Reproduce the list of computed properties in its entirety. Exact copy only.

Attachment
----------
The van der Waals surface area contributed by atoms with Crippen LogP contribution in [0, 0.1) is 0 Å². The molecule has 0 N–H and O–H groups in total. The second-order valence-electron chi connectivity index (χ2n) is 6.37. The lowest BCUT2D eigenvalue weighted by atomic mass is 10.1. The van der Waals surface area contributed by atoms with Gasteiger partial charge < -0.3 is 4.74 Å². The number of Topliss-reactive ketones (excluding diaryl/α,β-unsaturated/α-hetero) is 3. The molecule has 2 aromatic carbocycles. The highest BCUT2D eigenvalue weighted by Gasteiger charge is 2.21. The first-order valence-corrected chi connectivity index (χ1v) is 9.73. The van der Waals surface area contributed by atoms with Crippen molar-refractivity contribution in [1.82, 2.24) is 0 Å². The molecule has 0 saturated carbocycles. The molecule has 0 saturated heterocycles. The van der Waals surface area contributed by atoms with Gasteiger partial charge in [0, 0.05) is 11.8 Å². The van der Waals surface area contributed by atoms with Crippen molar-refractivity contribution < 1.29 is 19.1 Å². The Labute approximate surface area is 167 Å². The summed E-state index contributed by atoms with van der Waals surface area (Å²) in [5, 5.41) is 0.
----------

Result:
The van der Waals surface area contributed by atoms with Crippen LogP contribution in [0, 0.1) is 0 Å². The molecule has 0 N–H and O–H groups in total. The second-order valence-electron chi connectivity index (χ2n) is 6.37. The lowest BCUT2D eigenvalue weighted by atomic mass is 10.1. The van der Waals surface area contributed by atoms with Gasteiger partial charge < -0.3 is 4.74 Å². The number of Topliss-reactive ketones (excluding diaryl/α,β-unsaturated/α-hetero) is 3. The molecule has 2 aromatic carbocycles. The highest BCUT2D eigenvalue weighted by Gasteiger charge is 2.21. The first-order valence-corrected chi connectivity index (χ1v) is 9.73. The van der Waals surface area contributed by atoms with Crippen molar-refractivity contribution in [1.82, 2.24) is 0 Å². The molecule has 0 saturated carbocycles. The molecule has 0 saturated heterocycles. The van der Waals surface area contributed by atoms with Gasteiger partial charge in [0, 0.05) is 11.8 Å². The van der Waals surface area contributed by atoms with Crippen molar-refractivity contribution < 1.29 is 19.1 Å². The Labute approximate surface area is 167 Å². The summed E-state index contributed by atoms with van der Waals surface area (Å²) in [5, 5.41) is 0.